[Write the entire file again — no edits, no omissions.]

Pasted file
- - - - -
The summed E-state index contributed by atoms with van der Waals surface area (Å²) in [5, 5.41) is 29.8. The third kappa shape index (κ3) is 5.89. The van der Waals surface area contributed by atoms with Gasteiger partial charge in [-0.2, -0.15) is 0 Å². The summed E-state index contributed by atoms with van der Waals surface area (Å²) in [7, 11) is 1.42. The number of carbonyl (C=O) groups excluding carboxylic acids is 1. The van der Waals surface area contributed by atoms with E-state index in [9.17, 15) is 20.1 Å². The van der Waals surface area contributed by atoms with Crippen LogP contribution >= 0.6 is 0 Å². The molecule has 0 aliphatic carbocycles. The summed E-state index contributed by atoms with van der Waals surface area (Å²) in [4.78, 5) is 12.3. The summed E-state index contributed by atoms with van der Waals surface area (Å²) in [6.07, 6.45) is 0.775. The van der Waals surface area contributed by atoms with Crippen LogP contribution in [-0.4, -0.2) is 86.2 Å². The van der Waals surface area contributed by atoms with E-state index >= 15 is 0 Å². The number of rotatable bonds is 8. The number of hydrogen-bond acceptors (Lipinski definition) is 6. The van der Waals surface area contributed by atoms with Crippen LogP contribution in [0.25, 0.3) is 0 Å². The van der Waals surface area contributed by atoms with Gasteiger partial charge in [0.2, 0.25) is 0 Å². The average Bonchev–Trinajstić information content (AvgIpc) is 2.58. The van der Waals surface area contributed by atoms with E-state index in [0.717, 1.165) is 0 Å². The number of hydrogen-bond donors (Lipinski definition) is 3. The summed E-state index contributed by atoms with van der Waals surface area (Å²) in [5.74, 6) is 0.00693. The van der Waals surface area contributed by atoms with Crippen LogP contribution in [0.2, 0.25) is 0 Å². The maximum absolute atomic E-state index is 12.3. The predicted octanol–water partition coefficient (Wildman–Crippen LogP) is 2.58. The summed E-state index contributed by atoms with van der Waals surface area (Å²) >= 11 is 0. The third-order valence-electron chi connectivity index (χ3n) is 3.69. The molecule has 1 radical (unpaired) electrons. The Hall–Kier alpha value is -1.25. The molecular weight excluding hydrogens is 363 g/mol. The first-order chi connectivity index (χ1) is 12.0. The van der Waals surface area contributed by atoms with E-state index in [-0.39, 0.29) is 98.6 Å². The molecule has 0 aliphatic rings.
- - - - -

The summed E-state index contributed by atoms with van der Waals surface area (Å²) in [5, 5.41) is 29.8. The third kappa shape index (κ3) is 5.89. The van der Waals surface area contributed by atoms with Gasteiger partial charge in [-0.2, -0.15) is 0 Å². The summed E-state index contributed by atoms with van der Waals surface area (Å²) in [7, 11) is 1.42. The number of carbonyl (C=O) groups excluding carboxylic acids is 1. The van der Waals surface area contributed by atoms with E-state index in [9.17, 15) is 20.1 Å². The van der Waals surface area contributed by atoms with Crippen LogP contribution >= 0.6 is 0 Å². The molecule has 0 aliphatic carbocycles. The summed E-state index contributed by atoms with van der Waals surface area (Å²) in [4.78, 5) is 12.3. The summed E-state index contributed by atoms with van der Waals surface area (Å²) in [6.07, 6.45) is 0.775. The van der Waals surface area contributed by atoms with Crippen LogP contribution in [-0.4, -0.2) is 86.2 Å². The van der Waals surface area contributed by atoms with E-state index >= 15 is 0 Å². The number of rotatable bonds is 8. The number of hydrogen-bond acceptors (Lipinski definition) is 6. The van der Waals surface area contributed by atoms with Crippen LogP contribution in [0.25, 0.3) is 0 Å². The van der Waals surface area contributed by atoms with Gasteiger partial charge in [0.2, 0.25) is 0 Å². The average Bonchev–Trinajstić information content (AvgIpc) is 2.58. The van der Waals surface area contributed by atoms with E-state index in [0.717, 1.165) is 0 Å². The number of hydrogen-bond donors (Lipinski definition) is 3. The summed E-state index contributed by atoms with van der Waals surface area (Å²) in [5.74, 6) is 0.00693. The van der Waals surface area contributed by atoms with Crippen LogP contribution in [0.2, 0.25) is 0 Å². The maximum absolute atomic E-state index is 12.3. The predicted octanol–water partition coefficient (Wildman–Crippen LogP) is 2.58. The summed E-state index contributed by atoms with van der Waals surface area (Å²) >= 11 is 0. The third-order valence-electron chi connectivity index (χ3n) is 3.69. The molecule has 1 radical (unpaired) electrons. The Hall–Kier alpha value is -1.25. The molecular weight excluding hydrogens is 363 g/mol. The first-order chi connectivity index (χ1) is 12.0. The van der Waals surface area contributed by atoms with E-state index in [-0.39, 0.29) is 98.6 Å². The molecule has 0 aliphatic rings.